I had no idea as I finally looked at my 9 month pregnant silhouette that the road ahead would be quite so riddled with chasms of peril cloaked in satin, spite, and foam. I’d always expected to have boys, so each of my three daughters was a huge departure from what I’d imagined. I wouldn’t trade them for the world, nor do I think that I have it easier or harder than parents of boys, singles, twins, only children, or fur babies.
I am, before and after children, a woman. I began as a tomboy, awkwardly growing into a flirtation with applying a cat eye with black, liquid liner (never did it). I discovered that regardless of how I dressed or what I aspired to, being a woman in the workplace comes with surprises (or disappointments depending on how far you thought we’d come).
Writing about raising daughters has taking me down many paths, from railing against “Real Women” to raging against the downplaying of violence against women and sexual abuse. I’ve addressed my concerns about how weight may come to play a more starring role in their lives than is healthy.
I haven’t been alone in this. People, from individual bloggers to global companies have tried addressing the issues that hit home with me as a mom of daughters. I understand when people resist a message because of its source, case in point this video, which I think is brilliant, from Sarah Silverman, who can be very salty. She speaks honestly and from the heart about pay equality and sexism. I hear her as the human being that she is; her humor makes no difference to me because she is shining a light on something that needs all the light it can get.
I feel exactly the same way about the Dove campaigns. If we can speak aloud the idea that we are all worthy, than maybe we all begin to feel better. Maybe life stops feeling like we are all trying to rebound the same damn ball and we quit throwing elbows and drawing BS fouls stops.
The latest thing to wedge a massive divide between women seems to be the #ImNoAngel campaign. Using beautiful photography and gorgeous women, Lane Bryant has mounted a campaign to offer a counterpoint to the Victoria’s Secret Angels and “redefine sexy”.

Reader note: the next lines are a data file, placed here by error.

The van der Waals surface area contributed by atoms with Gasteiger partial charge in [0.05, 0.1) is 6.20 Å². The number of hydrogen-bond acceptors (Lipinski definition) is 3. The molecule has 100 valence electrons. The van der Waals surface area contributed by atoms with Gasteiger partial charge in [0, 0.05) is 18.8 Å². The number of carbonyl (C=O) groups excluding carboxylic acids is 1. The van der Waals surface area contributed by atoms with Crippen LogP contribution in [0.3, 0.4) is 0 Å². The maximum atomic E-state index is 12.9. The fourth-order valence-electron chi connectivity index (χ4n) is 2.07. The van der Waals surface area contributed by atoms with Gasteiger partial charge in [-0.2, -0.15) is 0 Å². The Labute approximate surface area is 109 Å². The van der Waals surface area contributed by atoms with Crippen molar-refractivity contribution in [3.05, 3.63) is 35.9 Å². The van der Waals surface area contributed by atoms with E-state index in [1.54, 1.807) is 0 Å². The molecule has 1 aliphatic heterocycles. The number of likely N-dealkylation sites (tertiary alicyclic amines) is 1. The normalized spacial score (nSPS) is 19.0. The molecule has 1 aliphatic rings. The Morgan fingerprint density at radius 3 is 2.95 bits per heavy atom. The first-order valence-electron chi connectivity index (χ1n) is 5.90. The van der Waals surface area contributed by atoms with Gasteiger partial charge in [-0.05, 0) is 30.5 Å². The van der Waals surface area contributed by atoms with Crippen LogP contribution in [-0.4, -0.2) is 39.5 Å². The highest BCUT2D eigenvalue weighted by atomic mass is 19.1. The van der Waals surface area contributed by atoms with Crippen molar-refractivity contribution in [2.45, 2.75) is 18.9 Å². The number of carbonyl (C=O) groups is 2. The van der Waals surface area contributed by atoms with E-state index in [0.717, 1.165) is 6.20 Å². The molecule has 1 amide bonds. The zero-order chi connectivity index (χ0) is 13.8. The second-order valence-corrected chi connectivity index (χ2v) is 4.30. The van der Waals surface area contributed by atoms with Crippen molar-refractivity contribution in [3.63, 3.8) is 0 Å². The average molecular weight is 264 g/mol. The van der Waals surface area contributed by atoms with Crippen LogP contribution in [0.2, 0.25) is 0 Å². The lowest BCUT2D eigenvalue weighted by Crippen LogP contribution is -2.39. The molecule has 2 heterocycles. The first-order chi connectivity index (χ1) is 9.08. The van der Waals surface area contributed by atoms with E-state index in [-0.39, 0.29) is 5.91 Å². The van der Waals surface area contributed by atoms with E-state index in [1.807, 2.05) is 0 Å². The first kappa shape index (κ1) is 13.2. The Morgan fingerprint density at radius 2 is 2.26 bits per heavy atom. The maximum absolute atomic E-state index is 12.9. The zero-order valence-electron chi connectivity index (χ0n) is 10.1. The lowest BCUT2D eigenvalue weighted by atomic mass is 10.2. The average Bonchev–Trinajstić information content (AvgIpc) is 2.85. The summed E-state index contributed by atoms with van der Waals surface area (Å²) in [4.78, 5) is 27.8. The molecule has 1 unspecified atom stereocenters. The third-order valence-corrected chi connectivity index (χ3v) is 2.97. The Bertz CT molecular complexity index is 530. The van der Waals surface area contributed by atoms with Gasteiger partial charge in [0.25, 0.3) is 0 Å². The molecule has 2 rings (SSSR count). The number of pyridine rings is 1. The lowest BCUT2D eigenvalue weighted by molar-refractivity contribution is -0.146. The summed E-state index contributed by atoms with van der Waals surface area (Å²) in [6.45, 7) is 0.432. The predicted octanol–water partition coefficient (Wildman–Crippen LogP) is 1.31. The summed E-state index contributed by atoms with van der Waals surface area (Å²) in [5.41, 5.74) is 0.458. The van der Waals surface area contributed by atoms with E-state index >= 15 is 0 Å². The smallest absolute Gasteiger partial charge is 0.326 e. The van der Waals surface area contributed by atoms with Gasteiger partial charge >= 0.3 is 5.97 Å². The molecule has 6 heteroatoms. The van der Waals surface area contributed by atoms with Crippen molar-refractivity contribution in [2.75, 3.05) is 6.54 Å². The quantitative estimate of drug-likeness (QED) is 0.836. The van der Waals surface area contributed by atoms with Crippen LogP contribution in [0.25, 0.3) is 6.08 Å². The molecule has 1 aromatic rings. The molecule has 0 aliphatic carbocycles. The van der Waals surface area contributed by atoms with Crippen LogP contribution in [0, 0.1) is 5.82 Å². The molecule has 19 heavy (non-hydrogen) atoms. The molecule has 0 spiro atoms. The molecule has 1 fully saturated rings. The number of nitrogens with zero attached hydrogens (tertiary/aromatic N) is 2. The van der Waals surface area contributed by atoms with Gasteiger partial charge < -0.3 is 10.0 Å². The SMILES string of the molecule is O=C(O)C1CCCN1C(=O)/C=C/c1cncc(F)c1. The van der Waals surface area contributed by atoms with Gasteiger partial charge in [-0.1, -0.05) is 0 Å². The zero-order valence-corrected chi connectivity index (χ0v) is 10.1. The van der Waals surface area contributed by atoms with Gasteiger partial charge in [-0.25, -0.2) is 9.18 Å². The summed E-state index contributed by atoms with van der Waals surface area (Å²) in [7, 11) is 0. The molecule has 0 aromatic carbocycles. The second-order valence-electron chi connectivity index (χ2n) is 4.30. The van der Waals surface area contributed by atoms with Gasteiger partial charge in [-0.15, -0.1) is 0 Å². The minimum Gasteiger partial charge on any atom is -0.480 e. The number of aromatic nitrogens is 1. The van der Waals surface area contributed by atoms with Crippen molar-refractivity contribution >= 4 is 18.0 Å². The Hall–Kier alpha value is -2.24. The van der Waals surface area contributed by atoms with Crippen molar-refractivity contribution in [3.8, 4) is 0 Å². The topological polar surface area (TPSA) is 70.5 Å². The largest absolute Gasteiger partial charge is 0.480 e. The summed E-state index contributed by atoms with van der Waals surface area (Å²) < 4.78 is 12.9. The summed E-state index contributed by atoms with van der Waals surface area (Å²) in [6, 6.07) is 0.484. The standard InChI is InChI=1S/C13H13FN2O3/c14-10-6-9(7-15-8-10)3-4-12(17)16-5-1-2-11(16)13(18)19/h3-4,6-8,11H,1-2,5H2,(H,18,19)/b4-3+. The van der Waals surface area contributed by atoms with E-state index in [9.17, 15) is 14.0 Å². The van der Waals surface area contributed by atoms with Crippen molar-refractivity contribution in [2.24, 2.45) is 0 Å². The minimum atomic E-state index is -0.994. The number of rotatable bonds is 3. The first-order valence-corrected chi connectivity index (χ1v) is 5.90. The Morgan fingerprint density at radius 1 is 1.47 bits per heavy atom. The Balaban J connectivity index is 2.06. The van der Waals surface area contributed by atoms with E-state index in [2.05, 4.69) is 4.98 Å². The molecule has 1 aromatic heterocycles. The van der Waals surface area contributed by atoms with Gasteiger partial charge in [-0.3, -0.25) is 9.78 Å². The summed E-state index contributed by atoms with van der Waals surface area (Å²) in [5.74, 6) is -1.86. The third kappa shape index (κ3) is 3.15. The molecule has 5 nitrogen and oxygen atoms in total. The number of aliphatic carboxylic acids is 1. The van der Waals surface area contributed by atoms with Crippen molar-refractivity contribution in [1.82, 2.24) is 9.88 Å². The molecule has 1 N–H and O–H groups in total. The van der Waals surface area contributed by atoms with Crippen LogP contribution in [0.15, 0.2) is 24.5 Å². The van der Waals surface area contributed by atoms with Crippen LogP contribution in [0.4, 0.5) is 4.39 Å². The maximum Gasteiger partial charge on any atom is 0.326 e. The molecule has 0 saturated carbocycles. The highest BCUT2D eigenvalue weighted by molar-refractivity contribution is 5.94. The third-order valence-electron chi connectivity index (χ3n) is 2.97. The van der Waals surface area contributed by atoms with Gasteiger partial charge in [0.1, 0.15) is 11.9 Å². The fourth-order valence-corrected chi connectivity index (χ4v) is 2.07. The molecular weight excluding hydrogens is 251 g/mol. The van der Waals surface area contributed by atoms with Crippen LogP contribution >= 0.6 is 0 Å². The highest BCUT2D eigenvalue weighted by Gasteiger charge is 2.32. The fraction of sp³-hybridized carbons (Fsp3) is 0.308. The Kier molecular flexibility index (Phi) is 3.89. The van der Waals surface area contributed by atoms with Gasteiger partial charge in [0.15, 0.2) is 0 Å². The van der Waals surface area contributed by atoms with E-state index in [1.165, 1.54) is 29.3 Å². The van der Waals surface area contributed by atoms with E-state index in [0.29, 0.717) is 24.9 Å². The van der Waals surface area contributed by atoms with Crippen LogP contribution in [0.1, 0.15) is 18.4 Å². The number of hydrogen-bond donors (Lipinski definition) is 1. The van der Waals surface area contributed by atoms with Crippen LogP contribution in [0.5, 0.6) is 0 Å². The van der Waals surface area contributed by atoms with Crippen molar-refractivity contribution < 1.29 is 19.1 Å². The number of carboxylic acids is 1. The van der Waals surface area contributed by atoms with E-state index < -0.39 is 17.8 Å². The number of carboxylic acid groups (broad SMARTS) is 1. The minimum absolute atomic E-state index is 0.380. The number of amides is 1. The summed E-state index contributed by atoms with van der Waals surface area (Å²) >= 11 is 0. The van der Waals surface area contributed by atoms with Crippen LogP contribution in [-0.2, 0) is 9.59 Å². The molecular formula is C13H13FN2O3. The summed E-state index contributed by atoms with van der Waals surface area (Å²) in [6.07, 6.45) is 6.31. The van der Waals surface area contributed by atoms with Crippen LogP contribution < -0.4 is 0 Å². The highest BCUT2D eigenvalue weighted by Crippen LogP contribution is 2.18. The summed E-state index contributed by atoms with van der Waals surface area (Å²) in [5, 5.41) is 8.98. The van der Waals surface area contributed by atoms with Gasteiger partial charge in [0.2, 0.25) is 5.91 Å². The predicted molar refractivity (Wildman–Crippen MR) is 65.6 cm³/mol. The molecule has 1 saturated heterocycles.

I get it. I’ve been in the mall and had to pass window displays with perfectly airbrushed images of women who shimmer with everything most of us are not; most of them aren’t either without the assistance of a graphic designer. I’ve felt less than as the build up to the Sports Illustrated Swimsuit issue reaches a fever pitch.
I just don’t think that the solution is to take sexy away from anyone. Shouldn’t we be trying to give it to all of us? Or maybe even try saying that life isn’t about being sexy, feeling sexy is just one small part of being alive. What makes us feel sexy is going to evolve over time.
The #ImNoAngel hashtag, which by the way as a person in the advertising industry makes me nod my head and think, “Well played.” As a woman and mother it makes me feel like here we go again, let’s start another fight about who is better.
The either/or and good/bad positioning perpetuates a one upmanship of womanliness or authenticity. I am one of the people who has lived between angel and not, never quite plus size, never ever busty and slim. I do love the flutter of feeling desirable, but the more solid foundation (heh, bra humor) is feeling powerfully multidimensional.
I am smart.
Curvy and sinewy.
Rough and delicate.
Dear Kates did a great job of representing, celebrating, and designing for different shapes. The thing that felt so good about what they did was that they seemed to be saying, “Women are amazing.” Not these women or those women, but all women.
The reality of the culture we live in is that sex or scandal sells. Since someone decided at some point that we’d villainize women over a size 10, Lane Bryant had to take a somewhat racy, attack position to get a foothold in the media. I do understand that, but I want to feel good about standing behind them, in some ways it feels like they are putting all of us in a fight we never started.
My hope is that we can use our voices and our spending habits to work toward a time when we all have people we see in the media or in catalogs that represent us.
I want my three daughters, who are shaped in wildly different ways and drawn to different things, to feel seen and heard. I don’t want them pitted against one another for being more appealing or more feminine than the other. May there be clothes that are crafted for the broad shoulders and long torso of my middlest, petite patterns with edge for my free-spirited, first born, a gnarly mix of black and textural fabrics that can handle my youngest’s athletic ways. Options outside of pink, but as important as options, the acknowledgement that shape and style don’t make us better or worse than other women.
Not a single one of us is an angel; we are women and we are fantastic.